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Going Global with Multiple Language Support

In this second part of a four-part article series on adding support for multiple languages to a Ruby-on-Rails ecomerce application, you will learn how to use Globalize to add this important capability. This article is excerpted from chapter 10 of the book Practical Rails Projects, written by Eldon Alameda (Apress; ISBN: 1590597818).

Author Info:
By: Apress Publishing
Rating: 5 stars5 stars5 stars5 stars5 stars / 3
June 30, 2010
  1. · Going Global with Multiple Language Support
  2. · Setting Up Globalize
  3. · Implementing the Change Locale User Story
  4. · Implementing the Translation User Stories

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Going Global with Multiple Language Support - Setting Up Globalize
(Page 2 of 4 )

As previously mentioned, Globalize uses three database tables. After you’ve installed Globalize, as described earlier, run the following command to update your database schema and import the data:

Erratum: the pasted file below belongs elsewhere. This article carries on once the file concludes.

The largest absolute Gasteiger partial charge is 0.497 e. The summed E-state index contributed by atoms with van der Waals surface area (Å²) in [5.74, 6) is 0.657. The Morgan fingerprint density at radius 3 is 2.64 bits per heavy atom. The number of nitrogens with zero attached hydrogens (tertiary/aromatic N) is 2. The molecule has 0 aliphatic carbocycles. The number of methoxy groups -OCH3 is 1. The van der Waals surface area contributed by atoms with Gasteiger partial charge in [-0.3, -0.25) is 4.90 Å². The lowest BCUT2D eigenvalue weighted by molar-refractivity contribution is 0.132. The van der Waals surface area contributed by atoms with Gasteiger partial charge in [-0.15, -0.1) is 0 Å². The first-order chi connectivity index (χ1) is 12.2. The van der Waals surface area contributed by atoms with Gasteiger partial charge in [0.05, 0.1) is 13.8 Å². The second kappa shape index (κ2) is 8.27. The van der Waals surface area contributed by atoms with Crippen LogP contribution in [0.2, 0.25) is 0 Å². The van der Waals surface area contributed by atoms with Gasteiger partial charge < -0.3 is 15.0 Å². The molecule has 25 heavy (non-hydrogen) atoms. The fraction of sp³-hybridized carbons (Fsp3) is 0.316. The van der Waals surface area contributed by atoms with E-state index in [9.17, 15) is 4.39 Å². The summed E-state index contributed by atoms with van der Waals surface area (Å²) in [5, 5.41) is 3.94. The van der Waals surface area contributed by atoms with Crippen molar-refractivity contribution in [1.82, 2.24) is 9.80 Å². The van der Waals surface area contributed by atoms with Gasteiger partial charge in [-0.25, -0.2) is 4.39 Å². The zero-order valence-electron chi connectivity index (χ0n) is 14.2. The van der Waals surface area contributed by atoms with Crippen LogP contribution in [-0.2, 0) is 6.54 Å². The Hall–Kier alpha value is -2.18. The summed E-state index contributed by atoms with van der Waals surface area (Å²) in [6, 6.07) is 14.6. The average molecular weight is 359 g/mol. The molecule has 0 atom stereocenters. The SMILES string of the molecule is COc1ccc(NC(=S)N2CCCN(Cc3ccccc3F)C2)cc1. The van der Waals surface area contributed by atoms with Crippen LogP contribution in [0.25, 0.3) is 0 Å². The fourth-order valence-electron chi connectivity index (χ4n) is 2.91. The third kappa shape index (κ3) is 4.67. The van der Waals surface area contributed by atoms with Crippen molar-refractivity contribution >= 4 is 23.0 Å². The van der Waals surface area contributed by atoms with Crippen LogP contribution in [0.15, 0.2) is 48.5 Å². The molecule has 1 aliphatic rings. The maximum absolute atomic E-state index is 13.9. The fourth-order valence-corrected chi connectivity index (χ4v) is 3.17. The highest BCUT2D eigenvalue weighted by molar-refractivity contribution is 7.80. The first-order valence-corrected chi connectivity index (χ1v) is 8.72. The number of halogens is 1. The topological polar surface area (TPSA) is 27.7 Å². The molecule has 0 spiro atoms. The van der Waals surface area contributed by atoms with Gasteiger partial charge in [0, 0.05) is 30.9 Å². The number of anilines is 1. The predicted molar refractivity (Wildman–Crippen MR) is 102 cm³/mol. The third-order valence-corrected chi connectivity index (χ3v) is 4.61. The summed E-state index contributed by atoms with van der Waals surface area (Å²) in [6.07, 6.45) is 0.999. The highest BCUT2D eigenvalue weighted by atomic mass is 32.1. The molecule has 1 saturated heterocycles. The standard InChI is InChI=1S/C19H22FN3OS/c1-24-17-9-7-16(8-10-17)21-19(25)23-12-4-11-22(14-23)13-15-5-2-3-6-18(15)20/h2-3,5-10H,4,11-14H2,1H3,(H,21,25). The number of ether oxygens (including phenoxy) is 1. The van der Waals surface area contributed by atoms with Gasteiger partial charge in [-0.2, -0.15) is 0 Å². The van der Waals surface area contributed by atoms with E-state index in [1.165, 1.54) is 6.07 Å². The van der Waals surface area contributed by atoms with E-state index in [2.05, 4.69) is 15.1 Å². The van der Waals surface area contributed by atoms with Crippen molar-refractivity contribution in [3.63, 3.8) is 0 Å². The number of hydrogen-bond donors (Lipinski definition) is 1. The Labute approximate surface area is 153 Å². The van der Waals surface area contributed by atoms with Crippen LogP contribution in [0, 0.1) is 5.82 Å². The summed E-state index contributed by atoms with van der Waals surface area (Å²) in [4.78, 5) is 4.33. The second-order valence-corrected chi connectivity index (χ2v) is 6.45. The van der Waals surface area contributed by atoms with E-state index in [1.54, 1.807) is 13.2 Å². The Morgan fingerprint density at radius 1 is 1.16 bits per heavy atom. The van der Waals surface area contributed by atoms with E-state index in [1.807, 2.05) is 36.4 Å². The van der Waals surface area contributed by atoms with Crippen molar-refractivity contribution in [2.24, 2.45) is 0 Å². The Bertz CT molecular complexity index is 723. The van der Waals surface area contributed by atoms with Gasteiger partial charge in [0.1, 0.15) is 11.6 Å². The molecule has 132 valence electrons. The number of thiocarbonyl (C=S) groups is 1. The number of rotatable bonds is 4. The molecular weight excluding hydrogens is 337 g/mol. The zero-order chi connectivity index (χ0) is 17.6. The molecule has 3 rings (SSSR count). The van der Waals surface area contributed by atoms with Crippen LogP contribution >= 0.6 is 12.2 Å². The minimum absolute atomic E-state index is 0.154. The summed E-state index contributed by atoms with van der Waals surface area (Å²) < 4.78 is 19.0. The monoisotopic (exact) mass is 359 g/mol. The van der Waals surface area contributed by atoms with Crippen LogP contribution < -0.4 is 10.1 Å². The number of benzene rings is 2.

$ rake globalize:setup

The command can take a minute or two to run, as it inserts a lot of data.

Next, you need to update the application’s environment configuration to include Globalize. This will initialize Globalize at startup. You should also set the base language and the default locale for your application in the same configuration file. To do all this, add the following code to the end of config/environment.rb :

# globalize
include Globalize
Locale.set_base_language 'en-US' DEFAULT_LOCALE = 'en-US'

The default locale is a separate setting, since it does not necessarily need to be the same as the base language. We are including Globalize in the default namespace with the include Globalize call, so that we can use Locale.set instead of Globalize::Locale.set .

Implementing the User Stories

With Globalize set up, we can now start localizing the Emporium application. But first, we’ll change the base controller so that users can change the locale.

Note  We won’t be following TDD very strictly in this chapter, as we want to concentrate on showing you how to use the Globalize plugin.

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